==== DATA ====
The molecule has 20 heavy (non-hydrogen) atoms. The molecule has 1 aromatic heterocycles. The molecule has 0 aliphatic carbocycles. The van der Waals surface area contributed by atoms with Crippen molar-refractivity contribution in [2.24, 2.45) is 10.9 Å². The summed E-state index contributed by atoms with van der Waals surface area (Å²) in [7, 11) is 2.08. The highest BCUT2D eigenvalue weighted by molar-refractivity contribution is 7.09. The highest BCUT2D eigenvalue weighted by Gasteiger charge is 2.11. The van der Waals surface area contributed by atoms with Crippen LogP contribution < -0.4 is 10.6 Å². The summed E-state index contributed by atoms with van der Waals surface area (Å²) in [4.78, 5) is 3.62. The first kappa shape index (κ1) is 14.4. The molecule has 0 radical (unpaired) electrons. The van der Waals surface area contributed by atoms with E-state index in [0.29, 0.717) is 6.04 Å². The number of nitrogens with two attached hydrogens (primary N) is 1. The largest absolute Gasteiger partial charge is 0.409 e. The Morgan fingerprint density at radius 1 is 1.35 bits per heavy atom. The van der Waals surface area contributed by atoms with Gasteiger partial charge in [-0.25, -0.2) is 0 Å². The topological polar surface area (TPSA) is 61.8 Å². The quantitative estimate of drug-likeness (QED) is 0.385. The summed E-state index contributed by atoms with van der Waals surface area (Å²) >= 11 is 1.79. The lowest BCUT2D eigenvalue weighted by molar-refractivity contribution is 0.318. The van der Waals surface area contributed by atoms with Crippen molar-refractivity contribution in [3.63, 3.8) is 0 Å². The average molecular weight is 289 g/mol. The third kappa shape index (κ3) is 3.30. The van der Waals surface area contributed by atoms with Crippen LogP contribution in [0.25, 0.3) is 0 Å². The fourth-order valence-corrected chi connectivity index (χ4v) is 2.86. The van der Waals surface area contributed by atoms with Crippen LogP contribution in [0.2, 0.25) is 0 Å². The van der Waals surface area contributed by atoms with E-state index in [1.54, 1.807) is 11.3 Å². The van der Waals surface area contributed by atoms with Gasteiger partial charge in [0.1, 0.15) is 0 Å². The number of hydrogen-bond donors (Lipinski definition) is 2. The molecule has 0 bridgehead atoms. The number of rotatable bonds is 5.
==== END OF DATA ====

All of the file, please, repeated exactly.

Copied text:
The molecule has 20 heavy (non-hydrogen) atoms. The molecule has 1 aromatic heterocycles. The molecule has 0 aliphatic carbocycles. The van der Waals surface area contributed by atoms with Crippen molar-refractivity contribution in [2.24, 2.45) is 10.9 Å². The summed E-state index contributed by atoms with van der Waals surface area (Å²) in [7, 11) is 2.08. The highest BCUT2D eigenvalue weighted by molar-refractivity contribution is 7.09. The highest BCUT2D eigenvalue weighted by Gasteiger charge is 2.11. The van der Waals surface area contributed by atoms with Crippen LogP contribution < -0.4 is 10.6 Å². The summed E-state index contributed by atoms with van der Waals surface area (Å²) in [4.78, 5) is 3.62. The first kappa shape index (κ1) is 14.4. The molecule has 0 radical (unpaired) electrons. The van der Waals surface area contributed by atoms with E-state index in [0.29, 0.717) is 6.04 Å². The number of nitrogens with two attached hydrogens (primary N) is 1. The largest absolute Gasteiger partial charge is 0.409 e. The Morgan fingerprint density at radius 1 is 1.35 bits per heavy atom. The van der Waals surface area contributed by atoms with Gasteiger partial charge in [-0.25, -0.2) is 0 Å². The topological polar surface area (TPSA) is 61.8 Å². The quantitative estimate of drug-likeness (QED) is 0.385. The summed E-state index contributed by atoms with van der Waals surface area (Å²) >= 11 is 1.79. The lowest BCUT2D eigenvalue weighted by molar-refractivity contribution is 0.318. The van der Waals surface area contributed by atoms with Crippen molar-refractivity contribution in [3.63, 3.8) is 0 Å². The average molecular weight is 289 g/mol. The third kappa shape index (κ3) is 3.30. The van der Waals surface area contributed by atoms with Crippen LogP contribution in [0.25, 0.3) is 0 Å². The fourth-order valence-corrected chi connectivity index (χ4v) is 2.86. The van der Waals surface area contributed by atoms with Crippen LogP contribution in [0.2, 0.25) is 0 Å². The van der Waals surface area contributed by atoms with E-state index in [1.54, 1.807) is 11.3 Å². The van der Waals surface area contributed by atoms with Gasteiger partial charge in [0.1, 0.15) is 0 Å². The number of hydrogen-bond donors (Lipinski definition) is 2. The molecule has 0 bridgehead atoms. The number of rotatable bonds is 5.